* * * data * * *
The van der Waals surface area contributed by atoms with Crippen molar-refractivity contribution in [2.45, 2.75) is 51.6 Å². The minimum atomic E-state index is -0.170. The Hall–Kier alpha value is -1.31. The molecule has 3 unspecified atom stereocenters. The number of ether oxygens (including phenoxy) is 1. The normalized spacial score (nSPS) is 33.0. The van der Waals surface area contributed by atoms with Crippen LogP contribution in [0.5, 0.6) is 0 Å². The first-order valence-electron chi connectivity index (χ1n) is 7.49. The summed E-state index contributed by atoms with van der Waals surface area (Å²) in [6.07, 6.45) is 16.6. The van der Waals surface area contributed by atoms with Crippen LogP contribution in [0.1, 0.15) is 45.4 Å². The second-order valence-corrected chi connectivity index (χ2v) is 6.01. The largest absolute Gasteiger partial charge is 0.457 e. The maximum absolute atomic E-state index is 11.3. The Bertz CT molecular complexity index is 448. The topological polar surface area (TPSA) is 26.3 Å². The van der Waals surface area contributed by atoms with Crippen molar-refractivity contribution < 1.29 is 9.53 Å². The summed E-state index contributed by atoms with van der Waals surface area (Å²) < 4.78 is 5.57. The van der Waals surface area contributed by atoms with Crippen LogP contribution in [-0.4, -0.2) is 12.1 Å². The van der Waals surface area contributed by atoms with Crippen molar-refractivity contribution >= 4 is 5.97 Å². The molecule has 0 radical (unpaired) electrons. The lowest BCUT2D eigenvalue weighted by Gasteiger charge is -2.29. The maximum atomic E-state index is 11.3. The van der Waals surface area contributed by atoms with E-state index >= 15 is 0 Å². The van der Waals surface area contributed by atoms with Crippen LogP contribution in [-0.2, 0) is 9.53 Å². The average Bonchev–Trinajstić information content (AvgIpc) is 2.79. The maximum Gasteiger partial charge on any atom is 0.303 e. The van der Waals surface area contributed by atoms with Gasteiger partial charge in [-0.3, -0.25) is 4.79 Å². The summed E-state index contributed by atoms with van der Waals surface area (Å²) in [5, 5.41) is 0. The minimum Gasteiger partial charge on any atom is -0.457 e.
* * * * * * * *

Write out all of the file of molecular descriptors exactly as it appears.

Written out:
The van der Waals surface area contributed by atoms with Crippen molar-refractivity contribution in [2.45, 2.75) is 51.6 Å². The minimum atomic E-state index is -0.170. The Hall–Kier alpha value is -1.31. The molecule has 3 unspecified atom stereocenters. The number of ether oxygens (including phenoxy) is 1. The normalized spacial score (nSPS) is 33.0. The van der Waals surface area contributed by atoms with Crippen LogP contribution in [0.5, 0.6) is 0 Å². The first-order valence-electron chi connectivity index (χ1n) is 7.49. The summed E-state index contributed by atoms with van der Waals surface area (Å²) in [6.07, 6.45) is 16.6. The van der Waals surface area contributed by atoms with Crippen LogP contribution in [0.1, 0.15) is 45.4 Å². The second-order valence-corrected chi connectivity index (χ2v) is 6.01. The largest absolute Gasteiger partial charge is 0.457 e. The maximum absolute atomic E-state index is 11.3. The Bertz CT molecular complexity index is 448. The topological polar surface area (TPSA) is 26.3 Å². The van der Waals surface area contributed by atoms with Crippen molar-refractivity contribution < 1.29 is 9.53 Å². The summed E-state index contributed by atoms with van der Waals surface area (Å²) < 4.78 is 5.57. The van der Waals surface area contributed by atoms with Crippen LogP contribution in [-0.4, -0.2) is 12.1 Å². The van der Waals surface area contributed by atoms with Crippen molar-refractivity contribution >= 4 is 5.97 Å². The molecule has 0 radical (unpaired) electrons. The lowest BCUT2D eigenvalue weighted by Gasteiger charge is -2.29. The maximum atomic E-state index is 11.3. The van der Waals surface area contributed by atoms with E-state index >= 15 is 0 Å². The van der Waals surface area contributed by atoms with Crippen LogP contribution in [-0.2, 0) is 9.53 Å². The average Bonchev–Trinajstić information content (AvgIpc) is 2.79. The maximum Gasteiger partial charge on any atom is 0.303 e. The van der Waals surface area contributed by atoms with Gasteiger partial charge in [-0.3, -0.25) is 4.79 Å². The summed E-state index contributed by atoms with van der Waals surface area (Å²) in [5, 5.41) is 0. The minimum Gasteiger partial charge on any atom is -0.457 e.